Advice to Townhall Activists

(An open letter from the Chairman of the RLC to liberty activists attending health care townhall events this month)

I’ve been studying videos of the Townhall protests which have taken place so far, have talked to participants and have been tracking the media coverage and the spin which the left is trying to put on the protests. As a result I have some suggestions for Republican Liberty Caucus activists who attend these events which I hope you will also share with others who go with you.

The line of attack against the protests is to try to discredit them as “astroturf” events sponsored by healthcare lobbyists and organized by national issue advocacy groups like FreedomWorks. They’re also calling grassroots activists “mobs” and “rioters” who are trying to silence debate by intimidation. They’re even suggesting that protesters are being bussed in from other areas in completely staged events. Because it’s what they know and what they have done themselves, they’re assuming that our authentic grassroots protests are as bogus and contrived as the paid picketers sent out by the unions and the fraudulent protest rallies by paid ACORN stooges. At least they think they can make that accusation stick.

There’s almost a month of further opportunities ahead of us as legislators go to their home districts and meet with constituents. Before the left can seize control of the debate and totally distort public perception of our legitimate protests and very real concerns, we need to take some steps to make that more difficult for them and to counter their talking points. So when you go to a townhall meeting -- and I hope every one of you will attend one or more -- keep these five suggestions in mind.

1. Go to expose the truth, not just to protest. There’s a lot more potential to advance our issues if you get to talk and ask questions and give legislators a chance to hang themselves with their answers. Ask them questions and let them know what you want, what you’re worried about and that you will hold them accountable. Just waving signs and shouting slogans will let them paint you as bullies. Some townhall meetings have already been cancelled because of protests, so you have to appear non-threatening. Be nice, but don’t let them get away with anything. Challenge their talking points and spin with the facts. Keep calm and demand answers.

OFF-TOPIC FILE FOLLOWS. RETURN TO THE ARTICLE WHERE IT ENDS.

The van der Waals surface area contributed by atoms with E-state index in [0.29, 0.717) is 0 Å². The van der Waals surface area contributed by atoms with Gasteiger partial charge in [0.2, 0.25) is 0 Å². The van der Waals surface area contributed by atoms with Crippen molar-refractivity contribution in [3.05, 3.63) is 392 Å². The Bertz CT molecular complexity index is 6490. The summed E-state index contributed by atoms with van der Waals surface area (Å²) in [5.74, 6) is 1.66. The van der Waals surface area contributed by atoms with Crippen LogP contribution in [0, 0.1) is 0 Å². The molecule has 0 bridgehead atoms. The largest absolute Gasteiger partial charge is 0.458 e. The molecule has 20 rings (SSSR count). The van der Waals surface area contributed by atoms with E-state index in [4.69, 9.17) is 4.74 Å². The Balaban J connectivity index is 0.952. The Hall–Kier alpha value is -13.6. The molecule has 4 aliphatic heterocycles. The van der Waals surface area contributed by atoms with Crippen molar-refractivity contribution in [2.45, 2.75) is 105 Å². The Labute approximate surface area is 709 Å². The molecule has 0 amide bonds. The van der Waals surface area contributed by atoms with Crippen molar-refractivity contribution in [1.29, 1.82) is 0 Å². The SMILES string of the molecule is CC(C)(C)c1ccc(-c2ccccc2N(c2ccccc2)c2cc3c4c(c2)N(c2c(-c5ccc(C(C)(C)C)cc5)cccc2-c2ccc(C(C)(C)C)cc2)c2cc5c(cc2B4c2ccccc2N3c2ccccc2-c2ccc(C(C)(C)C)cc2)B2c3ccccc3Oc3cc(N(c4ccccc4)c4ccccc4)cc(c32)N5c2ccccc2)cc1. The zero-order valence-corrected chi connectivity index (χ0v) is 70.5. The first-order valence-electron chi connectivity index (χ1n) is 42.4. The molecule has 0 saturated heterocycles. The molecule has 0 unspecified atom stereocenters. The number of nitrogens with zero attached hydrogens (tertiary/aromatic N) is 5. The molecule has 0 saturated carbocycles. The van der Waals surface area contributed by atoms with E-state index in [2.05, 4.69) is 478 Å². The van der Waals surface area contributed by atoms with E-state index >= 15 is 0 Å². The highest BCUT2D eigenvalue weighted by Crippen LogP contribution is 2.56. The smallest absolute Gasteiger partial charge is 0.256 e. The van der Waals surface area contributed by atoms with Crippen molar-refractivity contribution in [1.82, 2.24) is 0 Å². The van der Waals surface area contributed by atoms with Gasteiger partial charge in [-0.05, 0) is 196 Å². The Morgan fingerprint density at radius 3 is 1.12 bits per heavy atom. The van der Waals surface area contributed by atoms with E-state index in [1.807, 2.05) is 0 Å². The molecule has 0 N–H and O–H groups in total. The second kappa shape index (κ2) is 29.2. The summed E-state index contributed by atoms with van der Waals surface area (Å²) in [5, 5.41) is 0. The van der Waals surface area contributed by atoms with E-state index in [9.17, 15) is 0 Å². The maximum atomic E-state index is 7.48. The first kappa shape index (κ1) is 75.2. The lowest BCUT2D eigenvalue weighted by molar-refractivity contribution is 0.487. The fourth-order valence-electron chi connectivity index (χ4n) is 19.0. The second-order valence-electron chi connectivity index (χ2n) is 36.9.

2. Go with questions in mind. Have several thought out in advance so that if someone else asks one you wanted to ask you have a back-up ready. Read the Health Care bill (HR3200 on opencongress.org) and find something in it which bothers you. Preface your question by telling them that you’ve read the bill or most of the bill. Be honest about it and ask them about specifics. Ask them how they plan to pay for the massive cost of the “public option” without raising the deficit as Obama has promised. Will it mean raising taxes? Ask them if you’ll be able to stay with your current doctor or change from one private plan to another under Obamacare. Ask them how they expect private insurers to compete with a tax-subsidized government “public option.” Ask them if they’re going to enroll themselves and their faimily in the new system. Ask about the penalties for small businesses and individuals which want to opt out of the system.

3. Don’t limit your questions to healthcare. Once you have the floor you can’t be brushed off before you can get a question off, so ask about other issues which concern you. Ask about the new Food Safety act (HR2749) and whether it’s a good idea to put control of our food supply under the FDA. Ask them if they are going to support the Federal Reserve Transparency Act (HR1207). Ask them whether they think the “Cash for Clunkers” program (HR2751) is a good idea considering it encourages so many Americans to take on more debt. Ask them if they support the National Right to Carry Reciprocity Act (HR197) and the Citizens Self Defense Act (HR17) which protect the rights of gun owners. Ask them if they support the Medical Marijuana Patient Protection Act (HR2835). Ask about the cost of “Cap and Trade” (HR2454) and how much it will cost taxpayers and small businesses. Ask if they think that creating special classes of privileged citizens under the Hate Crimes Bill (HR1913) is a good idea. There are lots of good issues to raise and you can find all the bills on opencongress.org. Just make sure you know the issue you’re asking about and don’t let them get away with brushing off your question. If all else fails, just ask them if they’ve actually read the Health Care bill or if they read all the bills they vote on. That seems to throw all of them for a loop.